Booting Up: Target Swears That Your PINs Weren’t Stolen and Everything is Fine

#prayers4Target (Photo: Flickr)

It looks like BlackBerry founder Mike Lazaridis won’t pursue a bid for his company as he “severely reduced” his stake in the troubled phone company to just 4.99 percent. [The Verge]

Um, millions of “dogecoins” were stolen in the lamest heist ever. [BuzzFeed FWD]

Taiwan has fined Apple nearly $700,000 for meddling with the prices of its iPhones. [Wall Street Journal]

Target is lashing out at reports that peoples’ PINs were also stoles in last week’s security breach. [CBS New York]

Gyft, a gift card website, claims more people used bitcoins than credit cards on its website during Black Friday. [AdWeek]

Early Holidays

Target, Pinterest Join in Unholy Holiday Union That Will Likely Cost Us Squillions of Dollars

Related: this Target meme that's amassed 180+ pins. (Screenshot: Pinterest)

Target is the store you can’t walk into without dropping $120 on tooooootally necessary housewares, clothes and snacks. And Pinterest is the website you can’t log onto without losing hours of your life in a sea of inspirational quotes and wedding paraphernalia.

So in an act only the most shrewd retail genius could concoct, the two highly addictive brands are joining to create the alpha and omega of holiday shopping. Read More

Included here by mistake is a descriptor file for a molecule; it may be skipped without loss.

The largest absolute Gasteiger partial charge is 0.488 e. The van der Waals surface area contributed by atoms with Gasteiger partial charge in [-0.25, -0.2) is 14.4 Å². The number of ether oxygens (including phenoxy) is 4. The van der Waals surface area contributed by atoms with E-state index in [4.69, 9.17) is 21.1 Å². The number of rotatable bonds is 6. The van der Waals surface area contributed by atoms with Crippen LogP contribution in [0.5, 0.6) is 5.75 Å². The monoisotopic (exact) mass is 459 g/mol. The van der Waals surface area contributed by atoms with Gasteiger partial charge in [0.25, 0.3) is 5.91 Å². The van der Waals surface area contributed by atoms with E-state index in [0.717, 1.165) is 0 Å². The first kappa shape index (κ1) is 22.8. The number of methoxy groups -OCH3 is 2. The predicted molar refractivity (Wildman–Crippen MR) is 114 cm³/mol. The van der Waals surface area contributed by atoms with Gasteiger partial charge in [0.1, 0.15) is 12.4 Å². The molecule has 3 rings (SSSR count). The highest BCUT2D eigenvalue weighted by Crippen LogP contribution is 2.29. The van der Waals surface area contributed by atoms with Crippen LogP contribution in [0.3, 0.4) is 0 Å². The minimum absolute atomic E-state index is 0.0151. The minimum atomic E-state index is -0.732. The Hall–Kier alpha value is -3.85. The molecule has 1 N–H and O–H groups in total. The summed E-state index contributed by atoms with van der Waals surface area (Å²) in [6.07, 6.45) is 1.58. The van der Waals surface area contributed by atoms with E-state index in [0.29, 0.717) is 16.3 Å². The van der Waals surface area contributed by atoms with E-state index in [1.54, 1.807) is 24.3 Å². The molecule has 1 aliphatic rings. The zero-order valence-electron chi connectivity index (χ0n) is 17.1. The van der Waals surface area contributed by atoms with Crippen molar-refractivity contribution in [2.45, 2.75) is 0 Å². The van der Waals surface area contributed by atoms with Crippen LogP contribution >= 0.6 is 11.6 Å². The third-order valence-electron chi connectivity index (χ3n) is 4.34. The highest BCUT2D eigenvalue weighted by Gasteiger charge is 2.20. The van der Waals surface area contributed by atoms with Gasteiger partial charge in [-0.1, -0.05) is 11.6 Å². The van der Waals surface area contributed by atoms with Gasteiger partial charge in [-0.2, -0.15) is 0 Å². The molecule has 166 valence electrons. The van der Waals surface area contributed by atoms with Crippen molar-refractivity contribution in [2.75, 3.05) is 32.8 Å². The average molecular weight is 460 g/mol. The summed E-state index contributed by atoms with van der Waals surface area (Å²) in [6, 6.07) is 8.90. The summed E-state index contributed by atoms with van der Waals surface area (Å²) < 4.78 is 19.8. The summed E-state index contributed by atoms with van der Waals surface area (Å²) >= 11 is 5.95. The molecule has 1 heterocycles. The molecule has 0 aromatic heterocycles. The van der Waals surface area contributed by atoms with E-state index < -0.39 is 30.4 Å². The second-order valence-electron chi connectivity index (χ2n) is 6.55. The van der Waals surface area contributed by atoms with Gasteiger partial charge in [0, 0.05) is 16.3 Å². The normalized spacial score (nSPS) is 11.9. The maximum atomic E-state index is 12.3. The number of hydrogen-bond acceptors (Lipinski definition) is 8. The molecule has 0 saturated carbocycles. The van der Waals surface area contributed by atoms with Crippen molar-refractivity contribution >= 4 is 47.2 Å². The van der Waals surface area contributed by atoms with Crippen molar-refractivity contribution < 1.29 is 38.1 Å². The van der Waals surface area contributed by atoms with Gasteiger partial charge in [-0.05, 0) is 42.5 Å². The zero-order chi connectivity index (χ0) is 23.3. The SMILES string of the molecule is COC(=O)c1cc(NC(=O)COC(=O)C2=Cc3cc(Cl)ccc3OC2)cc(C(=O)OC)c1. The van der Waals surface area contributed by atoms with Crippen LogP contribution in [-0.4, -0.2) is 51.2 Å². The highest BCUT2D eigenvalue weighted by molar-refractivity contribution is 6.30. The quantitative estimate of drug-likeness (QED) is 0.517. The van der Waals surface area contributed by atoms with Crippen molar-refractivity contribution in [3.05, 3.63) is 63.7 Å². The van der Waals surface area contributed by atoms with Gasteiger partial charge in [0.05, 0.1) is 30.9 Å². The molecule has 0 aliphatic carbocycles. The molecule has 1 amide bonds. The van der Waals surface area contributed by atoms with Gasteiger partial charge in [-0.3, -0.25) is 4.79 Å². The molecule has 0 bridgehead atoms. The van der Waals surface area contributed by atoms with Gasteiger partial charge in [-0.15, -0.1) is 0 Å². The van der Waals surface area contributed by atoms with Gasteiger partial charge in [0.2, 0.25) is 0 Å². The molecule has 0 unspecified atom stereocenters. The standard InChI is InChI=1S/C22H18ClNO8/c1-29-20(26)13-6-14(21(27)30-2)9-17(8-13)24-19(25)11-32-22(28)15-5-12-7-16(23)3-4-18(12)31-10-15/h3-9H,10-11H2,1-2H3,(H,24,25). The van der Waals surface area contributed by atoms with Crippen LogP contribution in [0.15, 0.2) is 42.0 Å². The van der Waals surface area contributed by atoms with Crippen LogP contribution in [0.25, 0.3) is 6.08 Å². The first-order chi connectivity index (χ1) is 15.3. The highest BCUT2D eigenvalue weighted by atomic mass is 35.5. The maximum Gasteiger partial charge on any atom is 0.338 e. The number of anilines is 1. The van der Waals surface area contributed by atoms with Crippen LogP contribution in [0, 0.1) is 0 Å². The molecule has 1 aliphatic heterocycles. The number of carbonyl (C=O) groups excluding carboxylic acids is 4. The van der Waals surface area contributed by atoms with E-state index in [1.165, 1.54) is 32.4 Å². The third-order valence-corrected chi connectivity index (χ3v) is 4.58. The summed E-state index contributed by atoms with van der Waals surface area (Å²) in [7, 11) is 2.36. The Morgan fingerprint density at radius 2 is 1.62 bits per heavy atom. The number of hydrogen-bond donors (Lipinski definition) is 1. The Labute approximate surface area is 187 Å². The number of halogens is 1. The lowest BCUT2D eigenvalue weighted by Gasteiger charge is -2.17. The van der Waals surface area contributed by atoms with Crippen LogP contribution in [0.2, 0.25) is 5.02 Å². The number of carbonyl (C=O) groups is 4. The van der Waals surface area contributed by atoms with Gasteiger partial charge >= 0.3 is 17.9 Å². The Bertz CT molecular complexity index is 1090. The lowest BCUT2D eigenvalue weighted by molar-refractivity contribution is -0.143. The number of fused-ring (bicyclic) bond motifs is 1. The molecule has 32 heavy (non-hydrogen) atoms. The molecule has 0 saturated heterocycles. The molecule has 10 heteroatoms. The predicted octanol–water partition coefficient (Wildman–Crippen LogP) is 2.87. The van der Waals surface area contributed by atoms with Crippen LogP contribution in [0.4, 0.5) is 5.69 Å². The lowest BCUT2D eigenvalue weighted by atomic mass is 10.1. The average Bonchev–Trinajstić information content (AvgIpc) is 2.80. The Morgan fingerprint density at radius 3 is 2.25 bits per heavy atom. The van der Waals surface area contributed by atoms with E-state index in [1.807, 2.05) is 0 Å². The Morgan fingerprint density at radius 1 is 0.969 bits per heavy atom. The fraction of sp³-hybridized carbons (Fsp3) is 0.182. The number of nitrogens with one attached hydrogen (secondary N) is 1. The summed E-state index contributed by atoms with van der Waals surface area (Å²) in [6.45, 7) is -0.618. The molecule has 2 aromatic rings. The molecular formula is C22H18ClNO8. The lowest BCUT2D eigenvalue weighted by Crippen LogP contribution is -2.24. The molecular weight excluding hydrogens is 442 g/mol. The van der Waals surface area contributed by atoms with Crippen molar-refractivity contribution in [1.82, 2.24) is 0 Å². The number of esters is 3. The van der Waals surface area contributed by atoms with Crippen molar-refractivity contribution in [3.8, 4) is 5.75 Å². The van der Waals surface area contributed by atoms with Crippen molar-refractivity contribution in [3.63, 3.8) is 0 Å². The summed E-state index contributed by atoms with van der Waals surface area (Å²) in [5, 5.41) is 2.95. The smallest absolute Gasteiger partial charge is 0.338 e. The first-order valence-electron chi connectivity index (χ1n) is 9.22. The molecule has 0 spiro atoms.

Lego my LEGOs

Tech Exec Found Guilty of Using Nerd Trick to Steal Legos from Target


Back in May, SAP executive Thomas Langenbach was charged with stealing and reselling thousands of dollars worth of Legos. The Valley hotshot used technology developed at SAP to create new barcodes, which he pasted overtop the barcodes of his stolen treasures. The new barcodes were encoded with much lower prices, so he could buy the Legos at a discount and resell them online. With the beloved building blocks he kept, Mr. Lagenbach also assembled a mini Legoland inside his mansion. Read More

Tap It To Me

Retailers Like Walmart, Target, and Best Buy Band Together to Create Yet Another Mobile Payments App


Before most consumers have gotten around to downloading a single mobile payments app onto their smartphone, a consortium of a big chain stores are preparing to push out yet another alternative. The Wall Street Journal reports that Walmart, Target, 7-Eleven, Best Buy, CVS, Sunoco, and more are in the early stages of developing a horribly-named payments network called Merchant Customer Exchange (MCX), which will let users pay with a tap of their phone.

Rather than go the Starbucks route and partner with Square or follow other national retailers (like Duane Reade, RadioShack, Banana Republic, etc.) into Google Wallet, the group is going rogue, arguing that Google and other telecom providers–AT&T and T-Mobile have a payments app called Isis; Verizon and Vodafone have one as well–don’t understand customers like they do. The retailers behind MCX point out that they have a combined $1 trillion in annual sales and “serve nearly every smartphone user in the U.S.” Read More